Tuesday, March 9, 2010

The SUN, Cooking Classes and Street Dancing

We had one freak day of incredible sun and warmth a week ago and so we headed to the sea. This was actually the day of of the Chilean and Okinawan earthquake so Japan was on the lookout for つなみ (tsunami). The police came and told us to clear the beach but Japanese people are so cautious and there there so many other people around that we figured it was fine to stick around. That probably is how people get wiped away by tsunami but luckily (and anti-climactically as we wanted to see some kind of wave) there was no tsunami.
Oh, to have the sun on your bare skin after months of going about in layers and layers and layers!

But alas, we are now back to ten degree weather and rain, rain, rain.

Recently, Justin and I have been taking traditional Japanese cooking classes at a cooking studio. The menu has been really interesting... here we sliced our first なまこ(sea cucumber). I really don't recommend it! Really bitter tasting and too much to chew for too long.

Our teacher shows us the proper way to clean ぶり (yellow tail) before stewing it with 大根 (daikon, a Japanese raddish).

Cleaning the blood out of big pieces of the yellowtail.

Slicing the sea cucumber. This is the first live thing I have put a knife too and even though a sea cucumber is just a blob I felt a bit squeemish about cutting it open while it was still moving.

Justin makes fresh  さつま揚げ (Satsuma age) a kind of fried sweetened fish paste mixed with vegetables. Satsuma age is hard to describe (though it is made out of fish paste it doesn't taste at all like fish) and often isn't the most delicious of Kagoshima specialiaties, but when made fresh it was so tasty!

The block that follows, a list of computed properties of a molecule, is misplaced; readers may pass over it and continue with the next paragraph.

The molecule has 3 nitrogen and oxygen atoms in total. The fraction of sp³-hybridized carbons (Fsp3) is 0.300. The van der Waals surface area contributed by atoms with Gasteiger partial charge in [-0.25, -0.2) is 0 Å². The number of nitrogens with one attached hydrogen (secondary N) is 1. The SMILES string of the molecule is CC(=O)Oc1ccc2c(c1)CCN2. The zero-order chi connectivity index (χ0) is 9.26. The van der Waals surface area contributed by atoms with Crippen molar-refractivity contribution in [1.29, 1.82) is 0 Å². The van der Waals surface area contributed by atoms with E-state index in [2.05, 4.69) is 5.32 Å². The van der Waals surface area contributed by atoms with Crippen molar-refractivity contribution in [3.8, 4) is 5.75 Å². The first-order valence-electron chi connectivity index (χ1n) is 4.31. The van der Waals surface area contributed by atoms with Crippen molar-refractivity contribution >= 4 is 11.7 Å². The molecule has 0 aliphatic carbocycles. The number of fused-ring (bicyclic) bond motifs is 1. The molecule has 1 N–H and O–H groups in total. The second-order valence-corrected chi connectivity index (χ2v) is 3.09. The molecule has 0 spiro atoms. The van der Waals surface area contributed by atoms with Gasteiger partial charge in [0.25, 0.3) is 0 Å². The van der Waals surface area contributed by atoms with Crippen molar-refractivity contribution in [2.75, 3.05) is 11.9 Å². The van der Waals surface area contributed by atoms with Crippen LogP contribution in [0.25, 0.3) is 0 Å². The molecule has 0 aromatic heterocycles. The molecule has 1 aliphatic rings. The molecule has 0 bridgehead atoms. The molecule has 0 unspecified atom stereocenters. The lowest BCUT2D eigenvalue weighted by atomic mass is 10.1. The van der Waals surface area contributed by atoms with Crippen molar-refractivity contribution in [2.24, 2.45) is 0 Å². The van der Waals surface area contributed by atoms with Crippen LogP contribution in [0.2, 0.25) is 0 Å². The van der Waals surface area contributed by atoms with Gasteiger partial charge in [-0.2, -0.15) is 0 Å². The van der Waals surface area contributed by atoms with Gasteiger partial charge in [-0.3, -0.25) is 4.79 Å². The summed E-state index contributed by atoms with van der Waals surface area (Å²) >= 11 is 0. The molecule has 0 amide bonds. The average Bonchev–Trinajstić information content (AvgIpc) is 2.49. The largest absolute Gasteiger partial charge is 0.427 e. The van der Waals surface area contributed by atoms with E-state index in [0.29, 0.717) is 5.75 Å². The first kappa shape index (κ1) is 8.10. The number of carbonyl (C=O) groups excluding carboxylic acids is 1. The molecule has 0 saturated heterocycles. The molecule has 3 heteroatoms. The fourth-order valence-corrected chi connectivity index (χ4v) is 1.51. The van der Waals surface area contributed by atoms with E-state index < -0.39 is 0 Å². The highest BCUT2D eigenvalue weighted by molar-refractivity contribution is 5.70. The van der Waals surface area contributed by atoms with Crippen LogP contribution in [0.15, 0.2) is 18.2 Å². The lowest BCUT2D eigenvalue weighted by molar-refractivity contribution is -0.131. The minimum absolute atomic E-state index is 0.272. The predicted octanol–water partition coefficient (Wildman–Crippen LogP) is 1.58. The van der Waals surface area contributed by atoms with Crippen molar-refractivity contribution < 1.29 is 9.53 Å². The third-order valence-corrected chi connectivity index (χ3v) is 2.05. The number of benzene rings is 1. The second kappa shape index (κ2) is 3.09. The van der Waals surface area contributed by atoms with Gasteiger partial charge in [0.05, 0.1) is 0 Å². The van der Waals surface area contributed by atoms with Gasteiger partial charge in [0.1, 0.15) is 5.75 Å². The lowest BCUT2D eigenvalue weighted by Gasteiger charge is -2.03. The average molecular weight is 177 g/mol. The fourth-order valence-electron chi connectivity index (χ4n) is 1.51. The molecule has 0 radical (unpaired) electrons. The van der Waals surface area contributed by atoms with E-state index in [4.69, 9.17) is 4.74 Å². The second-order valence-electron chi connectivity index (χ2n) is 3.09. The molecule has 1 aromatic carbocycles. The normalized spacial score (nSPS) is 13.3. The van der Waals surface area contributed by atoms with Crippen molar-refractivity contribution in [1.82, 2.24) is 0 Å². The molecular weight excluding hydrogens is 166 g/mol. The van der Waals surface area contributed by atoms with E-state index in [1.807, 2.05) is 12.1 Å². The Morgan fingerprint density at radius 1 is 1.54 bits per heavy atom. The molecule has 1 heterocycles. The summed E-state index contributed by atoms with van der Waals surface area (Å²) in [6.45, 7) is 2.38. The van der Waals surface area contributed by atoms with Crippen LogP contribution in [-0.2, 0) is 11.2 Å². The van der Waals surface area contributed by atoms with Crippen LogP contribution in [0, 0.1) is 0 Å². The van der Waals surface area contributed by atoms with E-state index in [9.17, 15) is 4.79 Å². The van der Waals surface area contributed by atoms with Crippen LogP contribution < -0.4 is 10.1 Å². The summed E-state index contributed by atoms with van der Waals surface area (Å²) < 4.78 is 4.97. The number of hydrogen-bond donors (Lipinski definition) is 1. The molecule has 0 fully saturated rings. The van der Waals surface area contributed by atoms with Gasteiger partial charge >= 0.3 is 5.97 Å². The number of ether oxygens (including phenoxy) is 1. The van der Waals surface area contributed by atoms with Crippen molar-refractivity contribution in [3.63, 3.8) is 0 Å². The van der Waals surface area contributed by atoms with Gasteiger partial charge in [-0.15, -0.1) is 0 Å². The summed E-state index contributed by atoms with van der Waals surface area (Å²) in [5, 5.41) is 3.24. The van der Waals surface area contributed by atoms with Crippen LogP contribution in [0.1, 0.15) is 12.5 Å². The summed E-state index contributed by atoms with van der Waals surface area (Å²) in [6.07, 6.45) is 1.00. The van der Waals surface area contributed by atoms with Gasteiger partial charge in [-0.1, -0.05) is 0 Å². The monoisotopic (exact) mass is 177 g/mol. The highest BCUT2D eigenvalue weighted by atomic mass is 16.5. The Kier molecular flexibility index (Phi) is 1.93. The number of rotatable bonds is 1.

Serving up the yellowtail raddish stew. Mmmmm so good!

A clear clam soup with なのはな (canola flowers).

Our teacher shows us the proper way to make sushi rice.

Last weekend we went to the 初午祭 (Hatsu-Uma Sai) First Horse Day Festival at a famous temple in the northern part of Kagoshima. By "went to" I mean, we danced for hours in the festival with a group of various international folks living in Kagoshima.

Japanese festivals are a lot of fun! Everyone dances a traditional dance that everyone in Japan seems to know and the street is lined with festival foods (grilled squid on a stick anyone?). Festivals are the one time that usual public behavior rules (no eating or drinking in public! No sitting on the ground!) fade away and everyone gets real dressed up and dances.

This festival features horses and ponies decorated and made to "dance."

Though the dance we were doing was incredibly simple, I kept forgetting it (too many things to watch around me? Too many old ladies cheering me on?) but luckily there was a troupe of stockinged older ladies in front of us that knew their business. When you don't know the right moves at a festival in Japan, always look to the spunky older ladies!

One of my favorite festival foods - mochi filled with cheese that has been fried! Mmmmm!

Dancers dancing!

We danced straight up to the shrine and then right in front of it, stopping of course to wash ourselves before entering temple grounds.

I really liked these hats, and I love how the traditinal music at these festivals.